Saving A Sawmill

With the local pulp mill closed, a revived sawmill in British Columbia develops a pellet project to turn residue disposal costs into a revenue stream to save the business.
By Ron Kotrba | May 22, 2019

In April, Skeena Bioenergy Ltd. began commissioning its brand new pellet plant in the forested, mountainous West Canadian terrain of Terrace, British Columbia. Construction on the pellet mill began just nine months prior in an existing, vacant building on a site adjacent to Skeena Sawmill Ltd.’s operations. Local pioneer Bill McRae originally built the neighboring lumber mill in 1960, after which it changed hands a number of times through the years.

The latest acquisition of the sawmill was in 2011, when Roc Holdings Ltd. bought the business from West Fraser Timber Co. Roc Holdings is an investment company established by Teddy Cui, an emigrant with enterprising in his blood, as he hails from a wealthy, entrepreneurial Chinese family. Since acquiring the shuttered business, Roc Holdings restarted operations in 2013 and invested in major upgrades to the lumber mill and planer.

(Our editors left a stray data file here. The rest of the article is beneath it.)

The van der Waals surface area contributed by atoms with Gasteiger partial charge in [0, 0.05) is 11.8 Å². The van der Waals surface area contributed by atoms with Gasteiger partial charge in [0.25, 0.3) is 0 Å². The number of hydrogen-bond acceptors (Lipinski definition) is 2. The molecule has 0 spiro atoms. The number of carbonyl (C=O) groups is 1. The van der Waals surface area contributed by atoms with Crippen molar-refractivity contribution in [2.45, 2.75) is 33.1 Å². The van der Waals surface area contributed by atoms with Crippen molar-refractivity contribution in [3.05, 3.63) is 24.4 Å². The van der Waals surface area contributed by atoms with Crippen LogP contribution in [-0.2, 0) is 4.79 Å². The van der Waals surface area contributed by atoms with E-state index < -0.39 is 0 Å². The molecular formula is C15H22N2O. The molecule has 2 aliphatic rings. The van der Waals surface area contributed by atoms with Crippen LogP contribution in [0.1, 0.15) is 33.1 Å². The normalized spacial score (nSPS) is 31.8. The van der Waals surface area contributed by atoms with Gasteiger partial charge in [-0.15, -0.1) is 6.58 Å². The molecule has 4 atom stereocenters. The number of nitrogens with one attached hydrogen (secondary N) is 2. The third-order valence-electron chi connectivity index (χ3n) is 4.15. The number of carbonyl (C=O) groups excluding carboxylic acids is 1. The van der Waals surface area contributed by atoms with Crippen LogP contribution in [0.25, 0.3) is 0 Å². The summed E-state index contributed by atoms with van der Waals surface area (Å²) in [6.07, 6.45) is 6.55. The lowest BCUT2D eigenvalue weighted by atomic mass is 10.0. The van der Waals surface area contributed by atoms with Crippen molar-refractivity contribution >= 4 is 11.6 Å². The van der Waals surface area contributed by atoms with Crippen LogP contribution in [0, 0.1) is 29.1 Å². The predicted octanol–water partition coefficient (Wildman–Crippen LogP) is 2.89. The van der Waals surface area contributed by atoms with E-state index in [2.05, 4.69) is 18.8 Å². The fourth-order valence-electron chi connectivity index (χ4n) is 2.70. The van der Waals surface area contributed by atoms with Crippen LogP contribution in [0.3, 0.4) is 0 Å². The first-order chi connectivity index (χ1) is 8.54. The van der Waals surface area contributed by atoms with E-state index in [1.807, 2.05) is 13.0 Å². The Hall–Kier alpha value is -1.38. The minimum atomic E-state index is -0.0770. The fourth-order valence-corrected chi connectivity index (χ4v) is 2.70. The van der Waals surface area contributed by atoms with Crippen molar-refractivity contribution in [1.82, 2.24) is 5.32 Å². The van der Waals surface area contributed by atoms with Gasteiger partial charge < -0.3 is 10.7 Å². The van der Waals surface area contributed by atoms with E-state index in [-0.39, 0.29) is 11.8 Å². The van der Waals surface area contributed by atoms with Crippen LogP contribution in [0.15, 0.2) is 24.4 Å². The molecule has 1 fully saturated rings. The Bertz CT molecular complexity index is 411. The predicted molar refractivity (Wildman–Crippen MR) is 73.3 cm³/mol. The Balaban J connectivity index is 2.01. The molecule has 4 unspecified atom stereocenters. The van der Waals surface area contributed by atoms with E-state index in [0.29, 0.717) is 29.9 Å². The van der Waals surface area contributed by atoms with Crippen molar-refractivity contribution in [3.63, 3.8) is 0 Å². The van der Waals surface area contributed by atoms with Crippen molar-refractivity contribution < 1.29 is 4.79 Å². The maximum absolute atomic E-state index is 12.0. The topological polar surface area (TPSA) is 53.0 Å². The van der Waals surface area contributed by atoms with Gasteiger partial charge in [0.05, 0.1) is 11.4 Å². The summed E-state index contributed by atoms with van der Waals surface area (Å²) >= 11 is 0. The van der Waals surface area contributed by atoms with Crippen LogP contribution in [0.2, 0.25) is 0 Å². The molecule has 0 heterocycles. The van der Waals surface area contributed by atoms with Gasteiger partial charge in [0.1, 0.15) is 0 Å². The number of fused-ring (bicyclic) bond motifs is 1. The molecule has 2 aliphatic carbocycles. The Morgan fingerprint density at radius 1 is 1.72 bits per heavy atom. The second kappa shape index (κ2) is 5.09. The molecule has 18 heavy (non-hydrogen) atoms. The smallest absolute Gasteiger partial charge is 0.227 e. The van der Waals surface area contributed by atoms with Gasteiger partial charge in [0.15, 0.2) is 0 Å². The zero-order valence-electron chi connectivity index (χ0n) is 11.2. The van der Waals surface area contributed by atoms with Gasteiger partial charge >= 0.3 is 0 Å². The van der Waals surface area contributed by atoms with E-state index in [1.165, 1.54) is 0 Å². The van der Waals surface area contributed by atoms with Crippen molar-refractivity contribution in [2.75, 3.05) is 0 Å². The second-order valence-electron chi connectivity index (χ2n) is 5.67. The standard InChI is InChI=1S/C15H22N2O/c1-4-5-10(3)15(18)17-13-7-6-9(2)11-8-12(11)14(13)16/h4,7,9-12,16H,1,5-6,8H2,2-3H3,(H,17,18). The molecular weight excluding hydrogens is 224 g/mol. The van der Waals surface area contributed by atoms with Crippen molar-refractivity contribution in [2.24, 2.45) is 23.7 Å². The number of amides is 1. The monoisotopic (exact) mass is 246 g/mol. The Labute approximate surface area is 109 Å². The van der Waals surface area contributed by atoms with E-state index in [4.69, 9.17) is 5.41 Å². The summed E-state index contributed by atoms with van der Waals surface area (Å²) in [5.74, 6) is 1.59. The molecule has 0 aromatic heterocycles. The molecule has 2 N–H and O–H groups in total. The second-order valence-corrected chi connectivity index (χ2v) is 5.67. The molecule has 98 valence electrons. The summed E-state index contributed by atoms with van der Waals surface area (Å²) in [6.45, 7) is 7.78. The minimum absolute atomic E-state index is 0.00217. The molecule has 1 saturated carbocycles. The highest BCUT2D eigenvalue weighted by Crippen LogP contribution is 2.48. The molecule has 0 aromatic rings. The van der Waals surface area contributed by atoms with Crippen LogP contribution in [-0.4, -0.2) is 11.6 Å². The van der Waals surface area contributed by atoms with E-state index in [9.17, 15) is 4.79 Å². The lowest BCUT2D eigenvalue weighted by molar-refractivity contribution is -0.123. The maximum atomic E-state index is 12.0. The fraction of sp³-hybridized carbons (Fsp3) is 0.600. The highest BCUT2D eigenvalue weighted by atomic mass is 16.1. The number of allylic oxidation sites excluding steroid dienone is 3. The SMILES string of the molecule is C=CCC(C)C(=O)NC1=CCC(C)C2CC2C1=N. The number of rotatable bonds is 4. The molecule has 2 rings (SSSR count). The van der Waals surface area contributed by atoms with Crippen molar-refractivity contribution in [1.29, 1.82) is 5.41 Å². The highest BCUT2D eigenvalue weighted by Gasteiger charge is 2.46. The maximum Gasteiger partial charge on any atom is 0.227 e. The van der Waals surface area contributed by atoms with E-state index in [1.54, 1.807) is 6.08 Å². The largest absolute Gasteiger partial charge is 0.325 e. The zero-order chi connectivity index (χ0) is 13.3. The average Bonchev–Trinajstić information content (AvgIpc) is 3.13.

The sawmill produces planed lumber of various dimensions, from 45 millimeters (mm) thick to between 90 and 300 mm wide and 2.5 to 6 meters long. “A vast majority of our lumber business is in China, so we produce metric dimensions for that market,” says Roger Keery, vice president of operations for Skeena Sawmill and president of Skeena Bioenergy. While the Chinese market absorbs a vast majority of Skeena’s lumber supply, the mill also manufactures product for other Asian markets, including Taiwan and Hong Kong. On occasion, Skeena fulfills North American orders in Imperial, or standard, dimensions as well. In addition to planed boards, Skeena makes large green posts and timbers sized up to 12x12 inches. “We still have large logs in the area, so those products fit our log profile,” Keery says. “We try to take advantage of that.” The predominant tree species in the region are Hemlock and Balsam Fir. “Those constitute about 85 percent of our standing forest, and that’s the species group we solely process,” Keery says.